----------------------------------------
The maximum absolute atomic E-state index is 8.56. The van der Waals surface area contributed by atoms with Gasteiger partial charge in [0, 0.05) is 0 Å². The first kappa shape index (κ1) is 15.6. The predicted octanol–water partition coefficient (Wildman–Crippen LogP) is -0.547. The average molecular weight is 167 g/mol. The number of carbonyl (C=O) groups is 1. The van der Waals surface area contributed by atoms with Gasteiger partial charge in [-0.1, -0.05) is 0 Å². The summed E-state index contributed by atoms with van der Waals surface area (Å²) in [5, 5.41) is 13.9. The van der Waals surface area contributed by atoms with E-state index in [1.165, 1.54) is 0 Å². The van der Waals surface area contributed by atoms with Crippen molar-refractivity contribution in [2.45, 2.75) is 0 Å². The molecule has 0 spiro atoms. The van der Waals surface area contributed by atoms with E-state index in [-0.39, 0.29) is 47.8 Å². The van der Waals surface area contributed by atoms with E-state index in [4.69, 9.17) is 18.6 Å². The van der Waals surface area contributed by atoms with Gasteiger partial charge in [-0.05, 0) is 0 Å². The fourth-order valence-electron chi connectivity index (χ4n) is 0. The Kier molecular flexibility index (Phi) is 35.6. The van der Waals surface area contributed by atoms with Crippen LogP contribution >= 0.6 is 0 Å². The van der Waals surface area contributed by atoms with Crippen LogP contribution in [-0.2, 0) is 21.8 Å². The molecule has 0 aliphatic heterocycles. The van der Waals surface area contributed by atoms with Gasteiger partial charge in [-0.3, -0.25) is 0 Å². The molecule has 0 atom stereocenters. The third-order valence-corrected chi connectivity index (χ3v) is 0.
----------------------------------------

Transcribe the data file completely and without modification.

The maximum absolute atomic E-state index is 8.56. The van der Waals surface area contributed by atoms with Gasteiger partial charge in [0, 0.05) is 0 Å². The first kappa shape index (κ1) is 15.6. The predicted octanol–water partition coefficient (Wildman–Crippen LogP) is -0.547. The average molecular weight is 167 g/mol. The number of carbonyl (C=O) groups is 1. The van der Waals surface area contributed by atoms with Gasteiger partial charge in [-0.1, -0.05) is 0 Å². The summed E-state index contributed by atoms with van der Waals surface area (Å²) in [5, 5.41) is 13.9. The van der Waals surface area contributed by atoms with E-state index in [1.165, 1.54) is 0 Å². The van der Waals surface area contributed by atoms with Crippen molar-refractivity contribution in [2.45, 2.75) is 0 Å². The molecule has 0 spiro atoms. The van der Waals surface area contributed by atoms with E-state index in [-0.39, 0.29) is 47.8 Å². The van der Waals surface area contributed by atoms with E-state index in [4.69, 9.17) is 18.6 Å². The van der Waals surface area contributed by atoms with Gasteiger partial charge in [-0.05, 0) is 0 Å². The fourth-order valence-electron chi connectivity index (χ4n) is 0. The Kier molecular flexibility index (Phi) is 35.6. The van der Waals surface area contributed by atoms with Crippen LogP contribution >= 0.6 is 0 Å². The van der Waals surface area contributed by atoms with Crippen LogP contribution in [-0.2, 0) is 21.8 Å². The molecule has 0 aliphatic heterocycles. The van der Waals surface area contributed by atoms with Gasteiger partial charge in [-0.3, -0.25) is 0 Å². The molecule has 0 atom stereocenters. The third-order valence-corrected chi connectivity index (χ3v) is 0.